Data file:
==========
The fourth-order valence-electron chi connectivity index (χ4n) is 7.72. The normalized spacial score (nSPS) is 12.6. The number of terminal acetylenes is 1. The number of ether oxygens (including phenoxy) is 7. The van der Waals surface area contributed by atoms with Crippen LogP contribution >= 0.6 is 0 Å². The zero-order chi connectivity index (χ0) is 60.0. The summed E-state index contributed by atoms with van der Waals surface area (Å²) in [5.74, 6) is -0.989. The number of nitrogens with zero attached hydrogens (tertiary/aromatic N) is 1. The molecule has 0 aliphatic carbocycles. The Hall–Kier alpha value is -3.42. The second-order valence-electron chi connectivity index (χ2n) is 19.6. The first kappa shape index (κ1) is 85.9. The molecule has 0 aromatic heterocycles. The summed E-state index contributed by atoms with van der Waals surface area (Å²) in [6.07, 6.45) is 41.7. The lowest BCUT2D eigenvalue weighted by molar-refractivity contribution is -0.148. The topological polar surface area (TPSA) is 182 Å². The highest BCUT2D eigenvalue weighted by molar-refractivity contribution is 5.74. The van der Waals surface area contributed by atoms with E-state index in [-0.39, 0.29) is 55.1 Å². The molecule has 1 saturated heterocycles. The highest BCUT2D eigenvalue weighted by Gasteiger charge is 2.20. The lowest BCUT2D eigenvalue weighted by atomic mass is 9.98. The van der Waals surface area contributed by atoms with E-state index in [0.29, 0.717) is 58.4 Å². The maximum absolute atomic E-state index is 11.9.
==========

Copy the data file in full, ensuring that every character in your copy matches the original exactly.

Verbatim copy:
The fourth-order valence-electron chi connectivity index (χ4n) is 7.72. The normalized spacial score (nSPS) is 12.6. The number of terminal acetylenes is 1. The number of ether oxygens (including phenoxy) is 7. The van der Waals surface area contributed by atoms with Crippen LogP contribution >= 0.6 is 0 Å². The zero-order chi connectivity index (χ0) is 60.0. The summed E-state index contributed by atoms with van der Waals surface area (Å²) in [5.74, 6) is -0.989. The number of nitrogens with zero attached hydrogens (tertiary/aromatic N) is 1. The molecule has 0 aliphatic carbocycles. The Hall–Kier alpha value is -3.42. The second-order valence-electron chi connectivity index (χ2n) is 19.6. The first kappa shape index (κ1) is 85.9. The molecule has 0 aromatic heterocycles. The summed E-state index contributed by atoms with van der Waals surface area (Å²) in [6.07, 6.45) is 41.7. The lowest BCUT2D eigenvalue weighted by molar-refractivity contribution is -0.148. The topological polar surface area (TPSA) is 182 Å². The highest BCUT2D eigenvalue weighted by molar-refractivity contribution is 5.74. The van der Waals surface area contributed by atoms with E-state index in [-0.39, 0.29) is 55.1 Å². The molecule has 1 saturated heterocycles. The highest BCUT2D eigenvalue weighted by Gasteiger charge is 2.20. The lowest BCUT2D eigenvalue weighted by atomic mass is 9.98. The van der Waals surface area contributed by atoms with E-state index in [0.29, 0.717) is 58.4 Å². The maximum absolute atomic E-state index is 11.9.